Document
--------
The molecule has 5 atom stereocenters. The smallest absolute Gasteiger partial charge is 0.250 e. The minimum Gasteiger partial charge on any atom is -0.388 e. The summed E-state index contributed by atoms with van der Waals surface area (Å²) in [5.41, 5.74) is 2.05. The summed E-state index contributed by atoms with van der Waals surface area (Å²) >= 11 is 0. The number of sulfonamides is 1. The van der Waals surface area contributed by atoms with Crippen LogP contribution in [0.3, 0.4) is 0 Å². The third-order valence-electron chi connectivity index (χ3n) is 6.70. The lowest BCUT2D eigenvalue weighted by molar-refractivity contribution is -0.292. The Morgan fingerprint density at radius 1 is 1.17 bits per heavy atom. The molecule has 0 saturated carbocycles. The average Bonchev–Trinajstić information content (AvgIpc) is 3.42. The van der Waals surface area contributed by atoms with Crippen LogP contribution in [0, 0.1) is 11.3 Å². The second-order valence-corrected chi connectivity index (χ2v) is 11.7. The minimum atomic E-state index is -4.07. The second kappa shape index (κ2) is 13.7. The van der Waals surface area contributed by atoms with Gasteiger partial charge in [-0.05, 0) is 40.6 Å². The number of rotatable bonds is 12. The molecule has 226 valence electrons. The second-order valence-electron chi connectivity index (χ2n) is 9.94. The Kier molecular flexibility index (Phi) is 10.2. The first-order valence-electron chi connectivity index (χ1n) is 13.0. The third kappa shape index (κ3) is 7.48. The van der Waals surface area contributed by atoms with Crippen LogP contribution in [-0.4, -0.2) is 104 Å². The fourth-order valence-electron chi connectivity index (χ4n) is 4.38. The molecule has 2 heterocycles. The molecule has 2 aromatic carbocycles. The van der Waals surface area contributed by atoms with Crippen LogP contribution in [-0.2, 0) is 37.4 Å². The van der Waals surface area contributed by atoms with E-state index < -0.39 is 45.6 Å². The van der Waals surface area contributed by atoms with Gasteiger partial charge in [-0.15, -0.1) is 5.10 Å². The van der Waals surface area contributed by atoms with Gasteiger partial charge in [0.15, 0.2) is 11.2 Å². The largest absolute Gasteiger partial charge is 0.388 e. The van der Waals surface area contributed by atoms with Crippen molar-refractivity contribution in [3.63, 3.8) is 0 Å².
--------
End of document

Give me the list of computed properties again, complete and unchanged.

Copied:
The molecule has 5 atom stereocenters. The smallest absolute Gasteiger partial charge is 0.250 e. The minimum Gasteiger partial charge on any atom is -0.388 e. The summed E-state index contributed by atoms with van der Waals surface area (Å²) in [5.41, 5.74) is 2.05. The summed E-state index contributed by atoms with van der Waals surface area (Å²) >= 11 is 0. The number of sulfonamides is 1. The van der Waals surface area contributed by atoms with Crippen LogP contribution in [0.3, 0.4) is 0 Å². The third-order valence-electron chi connectivity index (χ3n) is 6.70. The lowest BCUT2D eigenvalue weighted by molar-refractivity contribution is -0.292. The Morgan fingerprint density at radius 1 is 1.17 bits per heavy atom. The molecule has 0 saturated carbocycles. The average Bonchev–Trinajstić information content (AvgIpc) is 3.42. The van der Waals surface area contributed by atoms with Crippen LogP contribution in [0, 0.1) is 11.3 Å². The second-order valence-corrected chi connectivity index (χ2v) is 11.7. The minimum atomic E-state index is -4.07. The second kappa shape index (κ2) is 13.7. The van der Waals surface area contributed by atoms with Gasteiger partial charge in [-0.05, 0) is 40.6 Å². The number of rotatable bonds is 12. The molecule has 226 valence electrons. The second-order valence-electron chi connectivity index (χ2n) is 9.94. The Kier molecular flexibility index (Phi) is 10.2. The first-order valence-electron chi connectivity index (χ1n) is 13.0. The third kappa shape index (κ3) is 7.48. The van der Waals surface area contributed by atoms with Crippen LogP contribution in [-0.4, -0.2) is 104 Å². The fourth-order valence-electron chi connectivity index (χ4n) is 4.38. The molecule has 2 heterocycles. The molecule has 2 aromatic carbocycles. The van der Waals surface area contributed by atoms with Crippen LogP contribution in [-0.2, 0) is 37.4 Å². The van der Waals surface area contributed by atoms with E-state index < -0.39 is 45.6 Å². The van der Waals surface area contributed by atoms with Gasteiger partial charge in [-0.15, -0.1) is 5.10 Å². The van der Waals surface area contributed by atoms with Gasteiger partial charge in [0.15, 0.2) is 11.2 Å². The largest absolute Gasteiger partial charge is 0.388 e. The van der Waals surface area contributed by atoms with Crippen molar-refractivity contribution in [3.63, 3.8) is 0 Å².